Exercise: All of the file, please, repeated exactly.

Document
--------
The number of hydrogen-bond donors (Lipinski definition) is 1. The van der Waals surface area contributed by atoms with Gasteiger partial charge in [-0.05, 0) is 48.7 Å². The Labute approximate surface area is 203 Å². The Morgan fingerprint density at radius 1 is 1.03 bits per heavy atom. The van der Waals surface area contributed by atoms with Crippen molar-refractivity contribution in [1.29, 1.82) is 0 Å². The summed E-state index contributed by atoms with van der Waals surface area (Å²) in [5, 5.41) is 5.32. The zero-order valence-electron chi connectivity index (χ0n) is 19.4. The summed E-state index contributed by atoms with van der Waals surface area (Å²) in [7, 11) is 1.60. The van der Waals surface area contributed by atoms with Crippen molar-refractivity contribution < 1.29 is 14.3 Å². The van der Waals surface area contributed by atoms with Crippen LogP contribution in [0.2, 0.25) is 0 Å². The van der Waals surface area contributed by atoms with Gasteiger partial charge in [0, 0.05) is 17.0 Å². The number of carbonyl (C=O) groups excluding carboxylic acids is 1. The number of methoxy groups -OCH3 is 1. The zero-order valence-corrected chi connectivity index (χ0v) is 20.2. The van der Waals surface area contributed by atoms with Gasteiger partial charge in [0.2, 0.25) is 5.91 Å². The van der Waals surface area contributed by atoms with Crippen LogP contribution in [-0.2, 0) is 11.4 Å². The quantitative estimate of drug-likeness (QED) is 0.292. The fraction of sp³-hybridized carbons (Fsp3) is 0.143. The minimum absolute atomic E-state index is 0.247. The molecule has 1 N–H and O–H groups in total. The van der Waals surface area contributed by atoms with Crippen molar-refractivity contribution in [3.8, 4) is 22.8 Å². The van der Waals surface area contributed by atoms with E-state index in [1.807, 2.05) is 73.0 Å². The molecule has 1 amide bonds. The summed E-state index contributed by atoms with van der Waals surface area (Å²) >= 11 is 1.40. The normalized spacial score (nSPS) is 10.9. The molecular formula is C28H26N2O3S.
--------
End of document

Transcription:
The number of hydrogen-bond donors (Lipinski definition) is 1. The van der Waals surface area contributed by atoms with Gasteiger partial charge in [-0.05, 0) is 48.7 Å². The Labute approximate surface area is 203 Å². The Morgan fingerprint density at radius 1 is 1.03 bits per heavy atom. The van der Waals surface area contributed by atoms with Crippen molar-refractivity contribution in [1.29, 1.82) is 0 Å². The summed E-state index contributed by atoms with van der Waals surface area (Å²) in [5, 5.41) is 5.32. The zero-order valence-electron chi connectivity index (χ0n) is 19.4. The summed E-state index contributed by atoms with van der Waals surface area (Å²) in [7, 11) is 1.60. The van der Waals surface area contributed by atoms with Crippen molar-refractivity contribution < 1.29 is 14.3 Å². The van der Waals surface area contributed by atoms with Crippen LogP contribution in [0.2, 0.25) is 0 Å². The van der Waals surface area contributed by atoms with Gasteiger partial charge in [0, 0.05) is 17.0 Å². The number of carbonyl (C=O) groups excluding carboxylic acids is 1. The number of methoxy groups -OCH3 is 1. The zero-order valence-corrected chi connectivity index (χ0v) is 20.2. The van der Waals surface area contributed by atoms with Gasteiger partial charge in [0.2, 0.25) is 5.91 Å². The van der Waals surface area contributed by atoms with Crippen LogP contribution in [-0.2, 0) is 11.4 Å². The quantitative estimate of drug-likeness (QED) is 0.292. The fraction of sp³-hybridized carbons (Fsp3) is 0.143. The minimum absolute atomic E-state index is 0.247. The molecule has 1 N–H and O–H groups in total. The van der Waals surface area contributed by atoms with Crippen molar-refractivity contribution in [3.8, 4) is 22.8 Å². The van der Waals surface area contributed by atoms with E-state index in [1.807, 2.05) is 73.0 Å². The molecule has 1 amide bonds. The summed E-state index contributed by atoms with van der Waals surface area (Å²) >= 11 is 1.40. The normalized spacial score (nSPS) is 10.9. The molecular formula is C28H26N2O3S.